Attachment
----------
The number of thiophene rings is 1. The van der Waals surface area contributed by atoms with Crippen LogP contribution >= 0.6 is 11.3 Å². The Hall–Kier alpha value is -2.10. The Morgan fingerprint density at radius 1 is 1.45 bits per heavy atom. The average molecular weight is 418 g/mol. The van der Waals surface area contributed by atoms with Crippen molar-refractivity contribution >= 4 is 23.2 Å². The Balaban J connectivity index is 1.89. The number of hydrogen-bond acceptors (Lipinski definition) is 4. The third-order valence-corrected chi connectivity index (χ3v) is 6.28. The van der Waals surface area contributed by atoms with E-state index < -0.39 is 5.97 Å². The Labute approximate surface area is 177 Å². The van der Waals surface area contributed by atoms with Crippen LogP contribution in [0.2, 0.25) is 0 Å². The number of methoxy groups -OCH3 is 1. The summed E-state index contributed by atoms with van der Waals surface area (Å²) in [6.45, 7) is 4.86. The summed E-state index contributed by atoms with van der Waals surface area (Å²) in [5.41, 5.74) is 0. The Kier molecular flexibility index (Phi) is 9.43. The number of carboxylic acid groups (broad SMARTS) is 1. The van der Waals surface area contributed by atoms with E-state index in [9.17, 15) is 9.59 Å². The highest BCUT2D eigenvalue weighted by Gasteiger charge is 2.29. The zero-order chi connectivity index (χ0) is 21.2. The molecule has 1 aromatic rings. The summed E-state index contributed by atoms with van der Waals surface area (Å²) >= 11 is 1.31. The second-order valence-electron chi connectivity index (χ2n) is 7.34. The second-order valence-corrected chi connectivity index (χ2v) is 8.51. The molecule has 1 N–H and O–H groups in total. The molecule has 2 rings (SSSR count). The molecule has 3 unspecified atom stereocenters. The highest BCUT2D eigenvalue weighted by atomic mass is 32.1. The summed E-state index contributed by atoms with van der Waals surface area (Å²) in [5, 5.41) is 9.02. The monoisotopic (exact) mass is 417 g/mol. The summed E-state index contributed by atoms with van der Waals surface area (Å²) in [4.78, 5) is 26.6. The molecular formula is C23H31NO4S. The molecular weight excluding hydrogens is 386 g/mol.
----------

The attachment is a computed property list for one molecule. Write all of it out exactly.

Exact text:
The number of thiophene rings is 1. The van der Waals surface area contributed by atoms with Crippen LogP contribution >= 0.6 is 11.3 Å². The Hall–Kier alpha value is -2.10. The Morgan fingerprint density at radius 1 is 1.45 bits per heavy atom. The average molecular weight is 418 g/mol. The van der Waals surface area contributed by atoms with Crippen molar-refractivity contribution >= 4 is 23.2 Å². The Balaban J connectivity index is 1.89. The number of hydrogen-bond acceptors (Lipinski definition) is 4. The third-order valence-corrected chi connectivity index (χ3v) is 6.28. The van der Waals surface area contributed by atoms with E-state index < -0.39 is 5.97 Å². The Labute approximate surface area is 177 Å². The van der Waals surface area contributed by atoms with Crippen LogP contribution in [0.2, 0.25) is 0 Å². The number of methoxy groups -OCH3 is 1. The summed E-state index contributed by atoms with van der Waals surface area (Å²) in [6.45, 7) is 4.86. The summed E-state index contributed by atoms with van der Waals surface area (Å²) in [5.41, 5.74) is 0. The Kier molecular flexibility index (Phi) is 9.43. The number of carboxylic acid groups (broad SMARTS) is 1. The van der Waals surface area contributed by atoms with E-state index in [9.17, 15) is 9.59 Å². The highest BCUT2D eigenvalue weighted by Gasteiger charge is 2.29. The zero-order chi connectivity index (χ0) is 21.2. The molecule has 1 aromatic rings. The summed E-state index contributed by atoms with van der Waals surface area (Å²) >= 11 is 1.31. The second-order valence-electron chi connectivity index (χ2n) is 7.34. The second-order valence-corrected chi connectivity index (χ2v) is 8.51. The molecule has 1 N–H and O–H groups in total. The molecule has 2 rings (SSSR count). The molecule has 3 unspecified atom stereocenters. The highest BCUT2D eigenvalue weighted by atomic mass is 32.1. The summed E-state index contributed by atoms with van der Waals surface area (Å²) in [5, 5.41) is 9.02. The monoisotopic (exact) mass is 417 g/mol. The summed E-state index contributed by atoms with van der Waals surface area (Å²) in [4.78, 5) is 26.6. The molecular formula is C23H31NO4S. The molecular weight excluding hydrogens is 386 g/mol.